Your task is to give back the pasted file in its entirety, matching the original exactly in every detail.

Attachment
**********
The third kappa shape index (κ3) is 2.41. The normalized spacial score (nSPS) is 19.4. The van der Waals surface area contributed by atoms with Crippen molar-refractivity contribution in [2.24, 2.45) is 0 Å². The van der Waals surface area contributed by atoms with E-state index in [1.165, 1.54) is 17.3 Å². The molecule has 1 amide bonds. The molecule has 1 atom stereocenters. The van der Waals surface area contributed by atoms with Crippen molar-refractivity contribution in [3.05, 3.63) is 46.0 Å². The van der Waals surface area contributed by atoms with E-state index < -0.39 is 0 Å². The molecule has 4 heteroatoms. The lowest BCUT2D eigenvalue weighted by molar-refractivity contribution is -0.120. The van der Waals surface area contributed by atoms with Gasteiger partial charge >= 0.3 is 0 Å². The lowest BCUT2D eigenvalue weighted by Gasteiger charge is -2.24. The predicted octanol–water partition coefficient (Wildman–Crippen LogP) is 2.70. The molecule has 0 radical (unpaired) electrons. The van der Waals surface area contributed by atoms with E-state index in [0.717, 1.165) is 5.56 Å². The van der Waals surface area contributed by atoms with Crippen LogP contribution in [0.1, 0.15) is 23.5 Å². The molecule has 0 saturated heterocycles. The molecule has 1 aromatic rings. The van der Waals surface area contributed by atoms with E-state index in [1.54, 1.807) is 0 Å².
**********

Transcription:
The third kappa shape index (κ3) is 2.41. The normalized spacial score (nSPS) is 19.4. The van der Waals surface area contributed by atoms with Crippen molar-refractivity contribution in [2.24, 2.45) is 0 Å². The van der Waals surface area contributed by atoms with E-state index in [1.165, 1.54) is 17.3 Å². The molecule has 1 amide bonds. The molecule has 1 atom stereocenters. The van der Waals surface area contributed by atoms with Crippen molar-refractivity contribution in [3.05, 3.63) is 46.0 Å². The van der Waals surface area contributed by atoms with E-state index < -0.39 is 0 Å². The molecule has 4 heteroatoms. The lowest BCUT2D eigenvalue weighted by molar-refractivity contribution is -0.120. The van der Waals surface area contributed by atoms with Gasteiger partial charge >= 0.3 is 0 Å². The lowest BCUT2D eigenvalue weighted by Gasteiger charge is -2.24. The predicted octanol–water partition coefficient (Wildman–Crippen LogP) is 2.70. The molecule has 0 radical (unpaired) electrons. The van der Waals surface area contributed by atoms with E-state index in [0.717, 1.165) is 5.56 Å². The van der Waals surface area contributed by atoms with Crippen LogP contribution in [0.1, 0.15) is 23.5 Å². The molecule has 0 saturated heterocycles. The molecule has 1 aromatic rings. The van der Waals surface area contributed by atoms with E-state index in [1.54, 1.807) is 0 Å².